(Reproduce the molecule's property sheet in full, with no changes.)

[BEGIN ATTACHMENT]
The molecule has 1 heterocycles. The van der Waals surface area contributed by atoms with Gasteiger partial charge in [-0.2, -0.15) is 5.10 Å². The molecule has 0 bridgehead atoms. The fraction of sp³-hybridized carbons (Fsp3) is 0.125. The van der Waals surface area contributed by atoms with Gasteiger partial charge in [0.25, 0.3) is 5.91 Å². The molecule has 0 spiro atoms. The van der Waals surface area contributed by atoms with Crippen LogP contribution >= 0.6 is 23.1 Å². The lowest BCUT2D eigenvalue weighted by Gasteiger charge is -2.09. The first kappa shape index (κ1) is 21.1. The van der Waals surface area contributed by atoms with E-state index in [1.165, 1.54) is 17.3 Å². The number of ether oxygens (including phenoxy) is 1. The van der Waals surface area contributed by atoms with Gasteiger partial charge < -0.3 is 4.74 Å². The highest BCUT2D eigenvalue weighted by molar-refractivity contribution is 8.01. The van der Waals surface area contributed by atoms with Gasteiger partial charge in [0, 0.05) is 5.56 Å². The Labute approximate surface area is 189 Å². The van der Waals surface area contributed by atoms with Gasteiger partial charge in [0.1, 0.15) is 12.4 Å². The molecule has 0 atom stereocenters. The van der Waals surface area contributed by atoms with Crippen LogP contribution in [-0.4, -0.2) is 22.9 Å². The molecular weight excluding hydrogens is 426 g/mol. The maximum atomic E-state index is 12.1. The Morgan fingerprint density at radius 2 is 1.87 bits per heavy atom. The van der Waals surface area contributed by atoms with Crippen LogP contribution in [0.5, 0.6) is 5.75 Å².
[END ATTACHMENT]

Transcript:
The molecule has 1 heterocycles. The van der Waals surface area contributed by atoms with Gasteiger partial charge in [-0.2, -0.15) is 5.10 Å². The molecule has 0 bridgehead atoms. The fraction of sp³-hybridized carbons (Fsp3) is 0.125. The van der Waals surface area contributed by atoms with Gasteiger partial charge in [0.25, 0.3) is 5.91 Å². The molecule has 0 spiro atoms. The van der Waals surface area contributed by atoms with Crippen LogP contribution >= 0.6 is 23.1 Å². The lowest BCUT2D eigenvalue weighted by Gasteiger charge is -2.09. The first kappa shape index (κ1) is 21.1. The van der Waals surface area contributed by atoms with E-state index in [1.165, 1.54) is 17.3 Å². The number of ether oxygens (including phenoxy) is 1. The van der Waals surface area contributed by atoms with Gasteiger partial charge < -0.3 is 4.74 Å². The highest BCUT2D eigenvalue weighted by molar-refractivity contribution is 8.01. The van der Waals surface area contributed by atoms with Gasteiger partial charge in [0, 0.05) is 5.56 Å². The Labute approximate surface area is 189 Å². The van der Waals surface area contributed by atoms with Gasteiger partial charge in [0.1, 0.15) is 12.4 Å². The molecule has 0 atom stereocenters. The van der Waals surface area contributed by atoms with Crippen LogP contribution in [-0.4, -0.2) is 22.9 Å². The molecular weight excluding hydrogens is 426 g/mol. The maximum atomic E-state index is 12.1. The Morgan fingerprint density at radius 2 is 1.87 bits per heavy atom. The van der Waals surface area contributed by atoms with Crippen LogP contribution in [0.5, 0.6) is 5.75 Å².